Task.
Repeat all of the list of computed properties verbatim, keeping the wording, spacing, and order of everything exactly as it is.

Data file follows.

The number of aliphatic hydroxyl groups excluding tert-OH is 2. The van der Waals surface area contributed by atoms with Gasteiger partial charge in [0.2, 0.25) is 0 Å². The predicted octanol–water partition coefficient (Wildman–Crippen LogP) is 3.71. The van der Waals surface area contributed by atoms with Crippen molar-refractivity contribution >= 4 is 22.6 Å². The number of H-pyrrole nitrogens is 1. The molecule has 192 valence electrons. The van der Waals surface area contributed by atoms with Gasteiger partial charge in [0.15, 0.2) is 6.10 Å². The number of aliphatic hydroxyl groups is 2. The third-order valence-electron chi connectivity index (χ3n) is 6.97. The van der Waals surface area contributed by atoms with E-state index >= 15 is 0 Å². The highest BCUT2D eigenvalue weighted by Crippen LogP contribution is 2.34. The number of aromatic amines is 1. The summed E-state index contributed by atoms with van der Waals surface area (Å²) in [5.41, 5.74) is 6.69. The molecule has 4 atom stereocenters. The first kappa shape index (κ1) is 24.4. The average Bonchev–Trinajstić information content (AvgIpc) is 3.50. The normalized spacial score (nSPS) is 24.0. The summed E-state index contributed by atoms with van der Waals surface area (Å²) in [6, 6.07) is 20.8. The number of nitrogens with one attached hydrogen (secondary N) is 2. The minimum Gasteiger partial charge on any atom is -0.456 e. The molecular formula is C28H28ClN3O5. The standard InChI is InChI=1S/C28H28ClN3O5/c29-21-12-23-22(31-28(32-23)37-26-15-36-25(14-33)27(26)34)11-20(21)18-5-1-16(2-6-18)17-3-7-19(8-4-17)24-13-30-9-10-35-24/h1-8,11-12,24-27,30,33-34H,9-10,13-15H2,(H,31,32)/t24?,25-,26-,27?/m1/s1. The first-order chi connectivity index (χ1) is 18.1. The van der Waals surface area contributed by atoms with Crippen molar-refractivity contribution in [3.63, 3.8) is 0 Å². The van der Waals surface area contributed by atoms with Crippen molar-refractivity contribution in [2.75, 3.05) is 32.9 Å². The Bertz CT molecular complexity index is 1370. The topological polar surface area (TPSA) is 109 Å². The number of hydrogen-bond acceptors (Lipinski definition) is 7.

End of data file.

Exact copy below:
The number of aliphatic hydroxyl groups excluding tert-OH is 2. The van der Waals surface area contributed by atoms with Gasteiger partial charge in [0.2, 0.25) is 0 Å². The predicted octanol–water partition coefficient (Wildman–Crippen LogP) is 3.71. The van der Waals surface area contributed by atoms with Crippen molar-refractivity contribution >= 4 is 22.6 Å². The number of H-pyrrole nitrogens is 1. The molecule has 192 valence electrons. The van der Waals surface area contributed by atoms with Gasteiger partial charge in [0.15, 0.2) is 6.10 Å². The number of aliphatic hydroxyl groups is 2. The third-order valence-electron chi connectivity index (χ3n) is 6.97. The van der Waals surface area contributed by atoms with E-state index >= 15 is 0 Å². The highest BCUT2D eigenvalue weighted by Crippen LogP contribution is 2.34. The number of aromatic amines is 1. The summed E-state index contributed by atoms with van der Waals surface area (Å²) in [5.41, 5.74) is 6.69. The molecule has 4 atom stereocenters. The first kappa shape index (κ1) is 24.4. The average Bonchev–Trinajstić information content (AvgIpc) is 3.50. The normalized spacial score (nSPS) is 24.0. The summed E-state index contributed by atoms with van der Waals surface area (Å²) in [6, 6.07) is 20.8. The number of nitrogens with one attached hydrogen (secondary N) is 2. The minimum Gasteiger partial charge on any atom is -0.456 e. The molecular formula is C28H28ClN3O5. The standard InChI is InChI=1S/C28H28ClN3O5/c29-21-12-23-22(31-28(32-23)37-26-15-36-25(14-33)27(26)34)11-20(21)18-5-1-16(2-6-18)17-3-7-19(8-4-17)24-13-30-9-10-35-24/h1-8,11-12,24-27,30,33-34H,9-10,13-15H2,(H,31,32)/t24?,25-,26-,27?/m1/s1. The first-order chi connectivity index (χ1) is 18.1. The van der Waals surface area contributed by atoms with Crippen molar-refractivity contribution in [3.63, 3.8) is 0 Å². The van der Waals surface area contributed by atoms with Crippen molar-refractivity contribution in [2.75, 3.05) is 32.9 Å². The Bertz CT molecular complexity index is 1370. The topological polar surface area (TPSA) is 109 Å². The number of hydrogen-bond acceptors (Lipinski definition) is 7.